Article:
For a selected refrigerant and a particular system configuration, there is an expected pressure associated with equilibrium conditions at a specified ambient temperature for an appropriately charged system. There are also known data tables that provide such information for known refrigerants at different temperatures. The controller 44 is provided with information regarding the expected equilibrium pressure corresponding to a variety of ambient temperature conditions. Different ambient temperatures have different corresponding expected pressures corresponding to a saturated refrigerant state. FIG. 2, for example, shows a plot 52 for R22 refrigerant having an expected equilibrium pressure of about 260 PSIA when the ambient temperature is about 116° F. The same system with the same refrigerant has an expected equilibrium pressure of about 196 PSIA when the ambient temperature is 95° F. The controller 44 preferably is provided with information regarding the expected equilibrium pressure for a variety of ambient temperatures.

In the illustration of FIG. 1, a temperature sensor 50, that is located inside or outside of the refrigerant system, provides ambient temperature information to the controller 44.

The controller in one example, makes a determination whether there is any difference between the actual equilibrium pressure and the expected equilibrium pressure based upon current ambient temperature conditions. In the illustrated example, either transducer 46 or 48 provides such pressure information. If there is a difference between actual and expected pressure values, the controller determines that the amount of refrigerant within the system is below the ideal or desired amount. In some examples, a tolerance band is selected so that a difference between the determined equilibrium pressure and the expected equilibrium pressure does not indicate a problem with the refrigerant amount until the tolerance band threshold has been exceeded. Given this description, those skilled in the art will be able to select an appropriate tolerance band or threshold to meet the needs of their particular situation. For example, a different threshold may be useful for different refrigerants or for different temperature ranges.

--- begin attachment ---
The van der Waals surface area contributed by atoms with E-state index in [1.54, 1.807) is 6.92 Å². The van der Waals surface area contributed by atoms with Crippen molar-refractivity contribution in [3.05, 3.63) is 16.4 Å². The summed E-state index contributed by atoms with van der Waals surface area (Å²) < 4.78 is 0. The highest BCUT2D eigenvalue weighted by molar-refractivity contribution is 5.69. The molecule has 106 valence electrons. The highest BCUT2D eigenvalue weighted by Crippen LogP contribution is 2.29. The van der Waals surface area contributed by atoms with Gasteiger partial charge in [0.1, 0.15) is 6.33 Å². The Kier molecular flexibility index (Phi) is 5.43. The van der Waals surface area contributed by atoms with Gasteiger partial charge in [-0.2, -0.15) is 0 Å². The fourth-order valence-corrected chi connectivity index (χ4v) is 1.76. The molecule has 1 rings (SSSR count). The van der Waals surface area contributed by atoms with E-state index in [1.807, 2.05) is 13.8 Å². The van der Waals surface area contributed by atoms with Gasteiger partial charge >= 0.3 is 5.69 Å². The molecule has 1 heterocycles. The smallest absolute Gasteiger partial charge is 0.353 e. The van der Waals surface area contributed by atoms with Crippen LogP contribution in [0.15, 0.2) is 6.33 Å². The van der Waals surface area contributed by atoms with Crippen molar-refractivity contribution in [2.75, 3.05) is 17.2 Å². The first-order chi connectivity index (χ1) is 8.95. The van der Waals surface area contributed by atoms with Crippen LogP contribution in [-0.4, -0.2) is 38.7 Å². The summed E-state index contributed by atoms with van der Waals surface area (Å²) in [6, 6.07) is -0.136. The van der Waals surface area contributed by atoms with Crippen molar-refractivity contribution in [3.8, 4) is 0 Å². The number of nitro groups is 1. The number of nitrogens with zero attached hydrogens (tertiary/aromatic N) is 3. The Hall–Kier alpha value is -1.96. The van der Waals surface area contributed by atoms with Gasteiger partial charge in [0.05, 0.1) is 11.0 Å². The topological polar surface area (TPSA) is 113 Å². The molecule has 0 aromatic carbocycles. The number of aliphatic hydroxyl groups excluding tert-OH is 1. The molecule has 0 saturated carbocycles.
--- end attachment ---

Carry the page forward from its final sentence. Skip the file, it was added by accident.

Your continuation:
As can be appreciated from the curve 52 in FIG. 2, when the refrigerant charge has dropped by about 20% at 116° F., there is a significant drop in the system equilibrium pressure and the controller will provide an indication of the refrigerant charge loss. Similarly, the curve 54 shows a significant decrease in system equilibrium pressure when approximately 25% of the charge has been lost at 95° F. A charge loss of this amount typically does not cause any component damage. Accordingly, the controller 44 automatically making a determination regarding a loss of refrigerant at this early stage significantly increases the likelihood of avoiding any component damage if appropriate action is taken responsive to the determination made by the controller.

Additionally, the amount of refrigerant loss can be determined based on the difference in the expected and actual pressure for example. As can be seen from FIG. 2, if the actual pressure is reduced to 100 PSIA compared to an expected 190 PSIA at 95° F. ambient temperature, then the refrigerant charge is down to 25% of full charge.

In the example of FIG. 1, the controller 44 has an associated indicator 60 to provide an indication of a low refrigerant amount determination. In one example, the indicator 60 includes a visible display screen that provides a visual indication regarding the refrigerant charge amount. In another example, the indicator 60 includes an audible alarm that can provide an indication to a technician or customer that the amount of refrigerant within the system should be adjusted.

Accordingly, the disclosed example embodiment of this invention provides the ability to make an early determination regarding any refrigerant charge loss in a refrigerant system in a reliable and economical manner. The early detection capability allows for enhanced system performance, a reduction in interrupted service and maintenance and provides the ability to avoid component malfunctions or damage that might otherwise occur. Additionally, potential exposure to leaking refrigerant will be minimized due to early detection of the refrigerant charge loss. Finally, exhaustive troubleshooting can be avoided, since differentiation between refrigerant charge loss and other failure modes becomes apparent.